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Malaria-transmitting mosquito evolving, NIH grantees find

WHAT: Researchers funded by the National Institutes of Health have found that the major malaria-transmitting mosquito species, Anopheles gambiae, is evolving into two separate species with different traits, a development that could both complicate malaria control efforts and potentially require new disease prevention methods. Their findings were published in back-to-back articles in the October 22 issue of the journal Science.

A. gambiae is the most common vector of human malaria in sub-Saharan Africa, where rates of the disease are highest. The researchers compared the genomes of two emerging species, dubbed M and S. Given that M and S appear to be physically indistinguishable and interbreed often, they were unexpectedly different at the DNA level.

They also were found to behave differently and thrive in different habitats. For example, in the absence of predators, S mosquitoes outcompeted M mosquitoes, but the outcome was reversed when predators were present.

As these two emerging species of mosquito evolve to develop new traits and behaviors, changes in disease transmission could result, the authors say. This could complicate malaria control efforts, which currently are based on the mosquitoes' patterns of behavior and vulnerability to insecticides.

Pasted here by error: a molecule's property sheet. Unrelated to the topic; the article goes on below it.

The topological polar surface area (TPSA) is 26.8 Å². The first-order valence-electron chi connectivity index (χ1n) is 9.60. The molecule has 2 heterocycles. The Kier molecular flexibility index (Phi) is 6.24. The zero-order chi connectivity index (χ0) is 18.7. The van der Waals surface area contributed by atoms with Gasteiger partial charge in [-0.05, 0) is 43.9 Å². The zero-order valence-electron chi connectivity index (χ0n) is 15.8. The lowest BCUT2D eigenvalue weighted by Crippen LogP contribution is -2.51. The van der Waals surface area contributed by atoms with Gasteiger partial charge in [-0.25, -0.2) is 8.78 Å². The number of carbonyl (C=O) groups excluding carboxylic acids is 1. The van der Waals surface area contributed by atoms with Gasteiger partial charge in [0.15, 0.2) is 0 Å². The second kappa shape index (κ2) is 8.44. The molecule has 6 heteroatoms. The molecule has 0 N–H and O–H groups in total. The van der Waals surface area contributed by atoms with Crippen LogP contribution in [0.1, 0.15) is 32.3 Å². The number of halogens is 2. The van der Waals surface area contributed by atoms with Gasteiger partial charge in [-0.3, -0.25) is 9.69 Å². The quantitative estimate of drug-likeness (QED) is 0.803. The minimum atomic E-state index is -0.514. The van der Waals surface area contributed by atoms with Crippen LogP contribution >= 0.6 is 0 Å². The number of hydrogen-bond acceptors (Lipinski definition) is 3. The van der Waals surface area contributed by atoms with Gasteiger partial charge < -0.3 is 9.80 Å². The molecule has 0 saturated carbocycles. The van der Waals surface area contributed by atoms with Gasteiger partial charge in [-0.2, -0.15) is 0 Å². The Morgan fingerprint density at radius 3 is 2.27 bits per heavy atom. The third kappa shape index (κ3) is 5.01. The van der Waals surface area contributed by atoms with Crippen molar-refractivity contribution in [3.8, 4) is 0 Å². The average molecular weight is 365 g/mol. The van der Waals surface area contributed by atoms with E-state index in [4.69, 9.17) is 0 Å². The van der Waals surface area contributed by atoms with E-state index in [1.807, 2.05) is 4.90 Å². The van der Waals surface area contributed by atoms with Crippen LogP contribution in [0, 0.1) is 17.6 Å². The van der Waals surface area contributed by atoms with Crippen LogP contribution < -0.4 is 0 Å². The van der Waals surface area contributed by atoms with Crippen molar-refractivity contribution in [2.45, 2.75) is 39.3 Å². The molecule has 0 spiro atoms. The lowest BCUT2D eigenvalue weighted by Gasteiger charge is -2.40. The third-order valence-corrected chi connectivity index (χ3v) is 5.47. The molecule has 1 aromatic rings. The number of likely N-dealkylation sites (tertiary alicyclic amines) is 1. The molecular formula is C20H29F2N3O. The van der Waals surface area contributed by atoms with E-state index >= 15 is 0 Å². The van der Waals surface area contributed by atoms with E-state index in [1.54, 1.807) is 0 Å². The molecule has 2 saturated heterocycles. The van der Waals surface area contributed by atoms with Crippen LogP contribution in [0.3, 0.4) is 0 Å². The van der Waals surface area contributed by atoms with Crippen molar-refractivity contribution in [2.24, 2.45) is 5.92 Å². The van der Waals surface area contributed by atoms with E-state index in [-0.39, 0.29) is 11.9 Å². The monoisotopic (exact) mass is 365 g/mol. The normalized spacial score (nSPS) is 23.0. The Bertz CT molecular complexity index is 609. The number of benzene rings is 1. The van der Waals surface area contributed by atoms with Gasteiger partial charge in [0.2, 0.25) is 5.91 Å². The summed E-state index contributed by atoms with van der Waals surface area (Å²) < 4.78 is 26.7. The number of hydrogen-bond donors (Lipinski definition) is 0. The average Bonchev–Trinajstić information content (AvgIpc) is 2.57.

Future research will further investigate these emerging species, exploring how they compete with one another in various habitats and the molecular basis of their evolution. The results will be used to refine existing malaria interventions and inform the development of new disease prevention strategies.

The research was supported by the National Institute of Allergy and Infectious Diseases and the National Human Genome Research Institute, both components of NIH. More information about NIAID research on malaria and other vector-borne diseases is available at the NIAID Malaria ( and the NIAID Vector Biology Web portals (

ARTICLES: DE Neafsey et al. Complex gene-flow boundaries among vector mosquito populations. Science. DOI: 10.1126/science.1193036 (2010).

MKN Lawniczak et al. Widespread divergence between incipient Anopheles gambiae species revealed by whole genome sequences. Science. DOI: 10.1126/science.1195755 (2010).

WHO: Adriana Costero-Saint Denis, Ph.D., of the Parasitology and International Programs Branch, NIAID, is available to comment on these articles.

CONTACT: To schedule interviews, please contact Nalini Padmanabhan, 301-402-1663,

NIAID conducts and supports research—at NIH, throughout the United States, and worldwide—to study the causes of infectious and immune-mediated diseases, and to develop better means of preventing, diagnosing and treating these illnesses. News releases, fact sheets and other NIAID-related materials are available on the NIAID Web site at

The National Institutes of Health (NIH)—The Nation's Medical Research Agency—includes 27 Institutes and Centers and is a component of the U. S. Department of Health and Human Services. It is the primary federal agency for conducting and supporting basic, clinical and translational medical research, and it investigates the causes, treatments and cures for both common and rare diseases.

Nalini Padmanabhan | EurekAlert!
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